Misconception #2 – Common Contractor Misconceptions
Welcome back to our common misconceptions blog series. We work with a lot of contractors, and we’ve heard it all when it comes to misinformation about payment options. Last time, we talked about how everyone can benefit from payment options – even those who would’ve traditionally paid in cash. In today’s edition, we’re moving on to our next myth:
Misconception #2 — Contractor Financing Hurts my Bottom Line
One thing we hear a lot from contractors is that they’re worried loan fees will affect their bottom line. While we do have dealer fees, there are no hidden fees you need to worry about within your program. Basically, you’ll know upfront what a loan costs and that’s what you’ll pay.
To help cover the cost of your dealer fees, we recommend working with your accounting department to build your dealer fees into your general overhead. Fees are considered an operating expense, and it’s a normal practice to roll these costs evenly into your pricing.
Additionally, a study we commissioned showed that, on average, a customer’s spending increased by 44% when they utilized payment options*. This means bigger ticket sizes at fewer job sites, helping you to better manage your workload.
What is Average Project Size?
Your average project size is the typical cost that your customers are paying for their projects. To calculate your average project size, add up all your sales over a set period (a year is a good place to start), then divide that by the number of projects you completed over the same timeframe. It may seem like a simple number but keeping track of your average project size can help you better monitor the growth of your business and optimally allocate your resources.
Why Should I Care About Average Project Size?
Knowing this amount and tracking it over time can be a good indicator of the overall health of your business. A growing average project size may show that you’re gaining trust with your clients to take on larger-scale projects, or that your sales process is working well to get the right price for your projects. Larger project sizes can make your business more efficient by reducing the number of times you need to move from one project to the next, saving time and money in setup and cleanup.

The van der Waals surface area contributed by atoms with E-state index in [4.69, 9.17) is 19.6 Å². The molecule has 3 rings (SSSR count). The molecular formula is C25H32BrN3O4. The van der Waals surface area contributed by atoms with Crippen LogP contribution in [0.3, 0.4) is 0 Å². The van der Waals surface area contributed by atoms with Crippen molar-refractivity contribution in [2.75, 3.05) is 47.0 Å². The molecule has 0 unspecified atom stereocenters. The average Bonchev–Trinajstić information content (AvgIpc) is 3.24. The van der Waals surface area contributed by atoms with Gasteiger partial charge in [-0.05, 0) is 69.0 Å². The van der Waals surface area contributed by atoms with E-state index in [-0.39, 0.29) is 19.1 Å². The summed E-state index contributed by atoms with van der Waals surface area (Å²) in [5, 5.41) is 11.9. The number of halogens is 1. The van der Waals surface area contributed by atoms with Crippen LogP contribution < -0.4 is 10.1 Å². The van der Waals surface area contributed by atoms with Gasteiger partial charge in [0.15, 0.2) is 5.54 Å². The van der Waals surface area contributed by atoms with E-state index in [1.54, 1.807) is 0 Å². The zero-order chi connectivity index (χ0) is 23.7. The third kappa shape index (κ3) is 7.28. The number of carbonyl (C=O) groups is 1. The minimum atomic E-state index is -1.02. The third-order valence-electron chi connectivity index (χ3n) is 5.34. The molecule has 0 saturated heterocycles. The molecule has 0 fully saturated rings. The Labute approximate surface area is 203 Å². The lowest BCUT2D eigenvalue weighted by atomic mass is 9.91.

Larger projects may lead to larger profit margins, meaning you can sell fewer jobs to get the same revenue. While there isn’t a magic number of what your average project size should be, knowing this data can help you understand your unique offering and where you fit in the market. For example, smaller average project sizes may mean you do quick and simple projects, so you may want to focus on investing in ways to be efficient while completing jobs without a lot of customization. Meanwhile, a larger project size may indicate your position in the market is highlighting the custom projects you complete.
We can also approve customers beyond the job estimate. Not only does this allow for scope changes in the projects, but it also gives you the ability to upsell your customers when it comes to the materials they use, helping you to increase your ticket size. There’s misconception #2!
Ready to increase your average ticket size? We’re here to help! Visit our website to get started.
*Brickyard Study, commissioned by EnerBank USA, 2018